Here's FXDB's interview with Scott Kiraly of BMF Effects:
How did BMF Effects start?
My father is great at fixing electronic stuff and amp mods. He modified a blackface Fender Bandmaster for me that just killed, I wish I still had it. Anyway, I was good a breaking stuff and sending it to him for repair and I think he said something to the effect of "You should learn how to do this yourself. A schematic is no different than a road map, just learn how to read it.", so I either bought or was given a BYOC Tube Screamer kit and it took off from there.
The first offical BMF Effects pedal was the Fat Bastard and the first one was sold to True Tone Music in Santa Monica, California on September 17th, 2005. I knew the guys at True Tone from being a customer and they were key in getting the ball rolling for me.
My father was a huge inspiration and help and still is to this day. My father-in-law helped out as well, especially with some very valuable business advice though hands down my biggest supporter was/is my wife. She's the sounding board for everything from pedals to artwork but most importantly she's extremely patient and indulges my "hobby" quite a bit.
As for peers... R.G. Keen, Jack Orman, John Lyons at Basic Audio and various forums. This is a constant learning process for me.
Where do the name and logo come from?
I'm a big Quentin Taratino fan with Pulp Fiction probably being my favorite film. As soon as I saw the Bad Motherf*cker wallet that Samuel Jackson's character carried I had to have one for myself and have carried it even since. When I first moved to California my neighbors were a couple of young women who took to calling me "BMF" and when I decided to start building for profit I was wrestling with ideas for company names. One night where I'm sure margaritas were involved, one of them suggested BMF Effects and it just stuck.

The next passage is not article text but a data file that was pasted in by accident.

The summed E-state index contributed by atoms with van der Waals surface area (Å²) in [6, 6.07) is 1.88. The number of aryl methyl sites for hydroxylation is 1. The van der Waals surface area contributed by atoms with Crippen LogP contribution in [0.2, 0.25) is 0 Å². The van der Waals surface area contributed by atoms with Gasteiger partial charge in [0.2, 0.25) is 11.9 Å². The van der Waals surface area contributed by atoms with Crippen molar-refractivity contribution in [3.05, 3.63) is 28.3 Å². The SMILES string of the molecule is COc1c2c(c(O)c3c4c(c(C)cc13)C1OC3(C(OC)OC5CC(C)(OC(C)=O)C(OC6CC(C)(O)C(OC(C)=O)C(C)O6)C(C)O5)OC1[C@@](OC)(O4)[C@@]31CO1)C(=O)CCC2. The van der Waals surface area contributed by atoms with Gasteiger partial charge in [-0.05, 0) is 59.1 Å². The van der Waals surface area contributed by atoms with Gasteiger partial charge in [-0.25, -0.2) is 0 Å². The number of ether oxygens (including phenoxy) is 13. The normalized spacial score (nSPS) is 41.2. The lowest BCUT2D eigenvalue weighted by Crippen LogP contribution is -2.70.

I don't have a logo per se but I did spend a bit of time finding the right font.
What sets BMF Effects apart from other builders?
With my company I do my absolute best to provide a positive customer experience...constant communication and follow up, deliver on or before deadline and generally treat my customer how I would want to be treated.
With the pedals I feel I offer great sounding, very well built pedals at a reasonable price.
How do you start on a new pedal?
A new pedal can come from a few different places...a sound I hear in my head that I can't get from pedals that are already out there, a certain guitarist's tone I happen to be obsessing over at the moment, pedals that are no longer made or suggestions from customers.